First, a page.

Protecting Kidneys with Fruits and Veggies!
(Ivanhoe Newswire) – What you eat may be as helpful as some medications when it comes to protecting your kidneys. Researchers from Texas A&M College of Medicine found that eating more fruits and vegetables reduces metabolic acidosis and kidney injury in patients with late stage chronic kidney disease as effectively as the typical treatment, alkali supplementation therapy.
For one year researchers gave 71 patients with hypertensive stage four chronic kidney disease an oral alkaline medication or increased the amount of fruits and vegetables in their diet. The patients’ plasma total carbon dioxide, shortened to PTCO2, was then measured to determine if metabolic acidosis had decreased.
Metabolic acidosis is a common problem amongst chronic kidney disease patients and occurs when too much acid exists in the body. Acid usually leaves the body by way of urine, but with lowered kidney function many CKD patients’ bodies are unable to get rid of extra acid. The acid build-up leads to metabolic acidosis, which can cause rapid breathing, confusion, and lethargy.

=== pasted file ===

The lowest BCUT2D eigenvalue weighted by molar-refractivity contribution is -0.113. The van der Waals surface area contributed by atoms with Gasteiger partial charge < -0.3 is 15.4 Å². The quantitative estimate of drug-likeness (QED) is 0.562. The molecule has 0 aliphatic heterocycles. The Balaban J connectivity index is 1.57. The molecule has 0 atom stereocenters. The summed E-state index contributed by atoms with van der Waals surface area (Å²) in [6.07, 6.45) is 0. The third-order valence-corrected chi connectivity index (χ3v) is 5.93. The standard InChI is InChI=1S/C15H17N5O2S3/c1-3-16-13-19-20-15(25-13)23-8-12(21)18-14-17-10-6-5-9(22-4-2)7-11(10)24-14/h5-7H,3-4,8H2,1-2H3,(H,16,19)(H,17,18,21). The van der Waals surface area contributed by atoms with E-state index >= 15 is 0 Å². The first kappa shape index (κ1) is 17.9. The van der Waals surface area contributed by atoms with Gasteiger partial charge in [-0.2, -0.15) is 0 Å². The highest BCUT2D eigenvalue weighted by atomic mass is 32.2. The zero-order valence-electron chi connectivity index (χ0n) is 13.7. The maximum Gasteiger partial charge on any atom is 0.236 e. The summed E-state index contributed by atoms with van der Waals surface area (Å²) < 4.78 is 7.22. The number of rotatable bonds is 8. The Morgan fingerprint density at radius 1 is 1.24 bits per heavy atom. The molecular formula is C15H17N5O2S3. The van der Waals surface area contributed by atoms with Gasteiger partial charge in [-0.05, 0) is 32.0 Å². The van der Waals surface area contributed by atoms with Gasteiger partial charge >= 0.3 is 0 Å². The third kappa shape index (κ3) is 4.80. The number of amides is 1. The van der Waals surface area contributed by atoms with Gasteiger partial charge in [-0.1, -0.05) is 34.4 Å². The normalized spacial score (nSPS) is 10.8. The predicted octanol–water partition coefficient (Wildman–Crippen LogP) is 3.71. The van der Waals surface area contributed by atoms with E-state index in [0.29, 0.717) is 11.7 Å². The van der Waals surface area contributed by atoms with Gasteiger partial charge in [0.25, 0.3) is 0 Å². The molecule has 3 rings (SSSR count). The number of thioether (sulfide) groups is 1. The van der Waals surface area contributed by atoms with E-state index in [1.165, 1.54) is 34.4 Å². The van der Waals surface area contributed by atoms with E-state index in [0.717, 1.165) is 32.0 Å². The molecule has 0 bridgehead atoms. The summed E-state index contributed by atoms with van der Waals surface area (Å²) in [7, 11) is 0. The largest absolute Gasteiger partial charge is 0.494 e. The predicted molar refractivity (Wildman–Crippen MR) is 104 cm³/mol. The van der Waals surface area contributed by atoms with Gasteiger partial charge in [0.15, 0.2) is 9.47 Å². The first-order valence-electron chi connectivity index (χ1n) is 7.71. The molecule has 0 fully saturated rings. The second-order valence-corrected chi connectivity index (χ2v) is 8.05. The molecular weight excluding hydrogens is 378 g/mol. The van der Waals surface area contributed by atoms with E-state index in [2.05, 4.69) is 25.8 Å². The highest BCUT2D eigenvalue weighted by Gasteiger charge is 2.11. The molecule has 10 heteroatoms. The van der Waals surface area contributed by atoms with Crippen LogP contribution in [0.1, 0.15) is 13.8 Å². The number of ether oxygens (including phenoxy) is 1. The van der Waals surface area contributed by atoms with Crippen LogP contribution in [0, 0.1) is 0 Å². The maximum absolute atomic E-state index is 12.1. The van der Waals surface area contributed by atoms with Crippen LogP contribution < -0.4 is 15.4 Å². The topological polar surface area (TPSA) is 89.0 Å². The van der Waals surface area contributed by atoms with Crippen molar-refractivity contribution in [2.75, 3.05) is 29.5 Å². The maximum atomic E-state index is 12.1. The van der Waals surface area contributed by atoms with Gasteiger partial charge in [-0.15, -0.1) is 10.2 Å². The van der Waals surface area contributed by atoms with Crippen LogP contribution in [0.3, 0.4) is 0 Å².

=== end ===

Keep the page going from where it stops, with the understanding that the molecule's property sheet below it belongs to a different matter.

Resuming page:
Metabolic acidosis was not the only factor tested in the new study. Researchers also followed participants’ kidney injuries through urine samples.
The results of the study suggested that both oral alkaline medication and increased intake of fruits and vegetables will help to protect the kidneys of CKD patients through lowering metabolic acidosis as well as kidney injuries.
"We showed that by addition of alkali such as bicarbonate or alkali-inducing fruits and vegetables, patients had a favorable response by reduction of urinary kidney injury markers," researcher Donald Wesson, M.D., was quoted as saying.
But switching over to a new diet filled with fruits and vegetables may not be a plausible solution for everyone with chronic kidney disease. An editorial accompanying this study makes the point that diet changes may be more of a burden to some than taking medication orally and those who wish to avoid pills must be determined to stick to the new diet.
Whichever method a person prefers, this study provides an alternative choice for people with chronic kidney disease that many will be happy to try.
Source: Clinical Journal of the American Society of Nephrology, February 2013